Updates:

    • Sep 22, 7:57: Why You Need To Change How You Think About Forex Trading: Why You Need To Change How You Think About Trading Improve Your Trading by Knowing this One Fact I get...


    1. G20 Meetings: Sat-Sun. Finance ministers from the G20 countries gathered in Australia to discuss measures to improve economic growth in the Eurozone by an additional two per cent by 2018. Measures to fight black money and tax avoidance were also discussed in this forum. Last week’s meeting resolutions will initiate the next meeting at Brisbane in November.
    2. Mario Draghi speaks: Monday, 13:00. ECB President Mario Draghi is scheduled to testify before the European Parliament’s Economic and Monetary Committee, in Brussels. Draghi may talk about the need for investments alongside governmental aid. Volatility is expected, especially if he touches the hot topics such as ABS and QE, which now seems more probable after the poor first TLTRO.
    3. Chinese HSBC Flash Manufacturing PMI: Tuesday, 1:45. The world’s No. 2 is in the spotlight after disappointing industrial output data. This independent forward looking measure stood on 50.2 points in August, reflecting negligible growth. The preliminary figure for September is predicted to stand at 50 – the line separating growth from contraction.
    4. German Ifo Business Climate: Wednesday, 8:00. German business sentiment declined for a fourth straight month in August down to 106.3 from 108 in July, amid concerns about the Ukraine crisis and the impact of sanctions imposed by the Eurozone against Russia. The value of German shipments to Russia plunged 15.5% to 15.3 billion euros in the first six months of the year, with major declines in car and machinery shipments. Exports also fell due to smaller orders from Russia. Economists expected a higher reading of 107.1. The lukewarm growth in the Euro area also contributed to the decline in German business sentiment. Another drop to 105.9 is expected now.
    5. US New Home Sales: Wednesday, 14:00. Sales of new single-family homes declined for a second straight month in July to a seasonally adjusted annual rate of 412,000, from 422,000 posted in the previous month. Nevertheless, the housing market is on a growth trend. Larger stock of properties and tame prices will help boost demand in the coming months. New homes sales data is considered volatile, despite the decline new home sales were up 12.3 from July last year. Sales of new single-family homes is expected to rise to 432,000.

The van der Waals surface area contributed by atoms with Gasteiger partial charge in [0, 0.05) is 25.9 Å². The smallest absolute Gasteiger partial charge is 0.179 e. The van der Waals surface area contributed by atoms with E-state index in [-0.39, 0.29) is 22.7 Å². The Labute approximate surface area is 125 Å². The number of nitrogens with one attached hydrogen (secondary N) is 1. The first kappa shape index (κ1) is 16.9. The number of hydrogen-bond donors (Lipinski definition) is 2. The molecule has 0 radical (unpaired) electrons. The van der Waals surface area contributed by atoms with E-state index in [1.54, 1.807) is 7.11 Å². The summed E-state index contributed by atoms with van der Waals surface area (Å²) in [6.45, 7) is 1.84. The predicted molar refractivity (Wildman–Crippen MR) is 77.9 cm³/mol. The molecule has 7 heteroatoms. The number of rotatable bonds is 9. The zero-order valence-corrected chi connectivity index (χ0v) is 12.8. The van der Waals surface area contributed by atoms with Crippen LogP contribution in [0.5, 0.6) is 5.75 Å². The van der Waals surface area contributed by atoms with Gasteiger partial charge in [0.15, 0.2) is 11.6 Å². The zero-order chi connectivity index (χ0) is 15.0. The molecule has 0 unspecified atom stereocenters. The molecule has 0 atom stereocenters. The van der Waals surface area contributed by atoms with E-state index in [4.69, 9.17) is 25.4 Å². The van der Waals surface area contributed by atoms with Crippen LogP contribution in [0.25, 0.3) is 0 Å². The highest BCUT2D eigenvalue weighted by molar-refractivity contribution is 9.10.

6. US Durable Goods Orders: Thursday, 12:30. U.S. durable goods orders surged in July by a seasonally adjusted 22.6%, after a revised gain of 2.7% in the previous month while core orders declined unexpectedly by 0.7% following a 1.9% increase in June. The mixed data confused markets. Commercial aircraft orders hit the roof with a 318% increase, after Boeing signed a record number of contracts for new jetliners in July. Cars and trucks sales went up 10.2%. However, core durable goods orders, excluding volatile transportation items, missing forecasts for a 0.5% gain. Core durable goods orders rose by 3% in June. U.S. durable goods orders is expected to plunge 17.7% while Core orders are predicted to rise 0.7%.
    7. US Unemployment Claims: Thursday, 12:30. The number of Americans filing initial claims for unemployment benefits plunged unexpectedly last week to 280,000 from 316,000 in the prior week, indicating the lukewarm figures in August were a temporary relapse. Economists expected a small decline to 312,000. US economy has broad-based growth including the housing sector. The number of layoffs continue to fall. The four-week moving average declined by 4,750 to 299,500. The number of jobless claims is expected to reach 294,000 this week.
    8. Final US GDP: Friday, 12:30. According to the second release, the US economy grew at a fast clip of 4.2% (annualized) in Q2. This number now carries expectations for another upward revision to 4.6%. This more than compensates for a contraction of 2.1% in Q1.


    That’s it for the major events this week. Stay tuned for coverage on specific currencies